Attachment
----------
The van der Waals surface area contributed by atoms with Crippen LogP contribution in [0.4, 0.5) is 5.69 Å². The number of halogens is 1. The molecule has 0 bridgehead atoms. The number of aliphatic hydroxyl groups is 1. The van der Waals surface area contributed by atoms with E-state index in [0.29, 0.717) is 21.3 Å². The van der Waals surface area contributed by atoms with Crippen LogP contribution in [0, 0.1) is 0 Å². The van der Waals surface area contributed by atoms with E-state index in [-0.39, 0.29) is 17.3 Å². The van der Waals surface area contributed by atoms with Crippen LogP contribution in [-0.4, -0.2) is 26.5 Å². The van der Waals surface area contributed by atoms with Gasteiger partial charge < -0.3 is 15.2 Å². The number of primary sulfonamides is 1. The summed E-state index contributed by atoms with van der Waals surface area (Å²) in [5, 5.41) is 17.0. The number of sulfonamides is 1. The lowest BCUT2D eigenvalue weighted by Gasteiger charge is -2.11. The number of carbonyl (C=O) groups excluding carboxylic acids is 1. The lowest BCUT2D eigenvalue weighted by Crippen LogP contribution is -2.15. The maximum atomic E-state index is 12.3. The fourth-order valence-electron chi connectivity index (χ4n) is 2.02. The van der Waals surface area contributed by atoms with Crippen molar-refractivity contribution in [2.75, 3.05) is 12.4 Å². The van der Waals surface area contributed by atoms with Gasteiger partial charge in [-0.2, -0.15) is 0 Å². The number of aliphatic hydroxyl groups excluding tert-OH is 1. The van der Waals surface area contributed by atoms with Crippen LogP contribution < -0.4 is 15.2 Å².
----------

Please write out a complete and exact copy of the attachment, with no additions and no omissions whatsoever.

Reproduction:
The van der Waals surface area contributed by atoms with Crippen LogP contribution in [0.4, 0.5) is 5.69 Å². The number of halogens is 1. The molecule has 0 bridgehead atoms. The number of aliphatic hydroxyl groups is 1. The van der Waals surface area contributed by atoms with E-state index in [0.29, 0.717) is 21.3 Å². The van der Waals surface area contributed by atoms with Crippen LogP contribution in [0, 0.1) is 0 Å². The van der Waals surface area contributed by atoms with E-state index in [-0.39, 0.29) is 17.3 Å². The van der Waals surface area contributed by atoms with Crippen LogP contribution in [-0.4, -0.2) is 26.5 Å². The van der Waals surface area contributed by atoms with Gasteiger partial charge < -0.3 is 15.2 Å². The number of primary sulfonamides is 1. The summed E-state index contributed by atoms with van der Waals surface area (Å²) in [5, 5.41) is 17.0. The number of sulfonamides is 1. The lowest BCUT2D eigenvalue weighted by Gasteiger charge is -2.11. The number of carbonyl (C=O) groups excluding carboxylic acids is 1. The lowest BCUT2D eigenvalue weighted by Crippen LogP contribution is -2.15. The maximum atomic E-state index is 12.3. The fourth-order valence-electron chi connectivity index (χ4n) is 2.02. The van der Waals surface area contributed by atoms with Crippen molar-refractivity contribution in [2.75, 3.05) is 12.4 Å². The van der Waals surface area contributed by atoms with Gasteiger partial charge in [-0.2, -0.15) is 0 Å². The number of aliphatic hydroxyl groups excluding tert-OH is 1. The van der Waals surface area contributed by atoms with Crippen LogP contribution < -0.4 is 15.2 Å².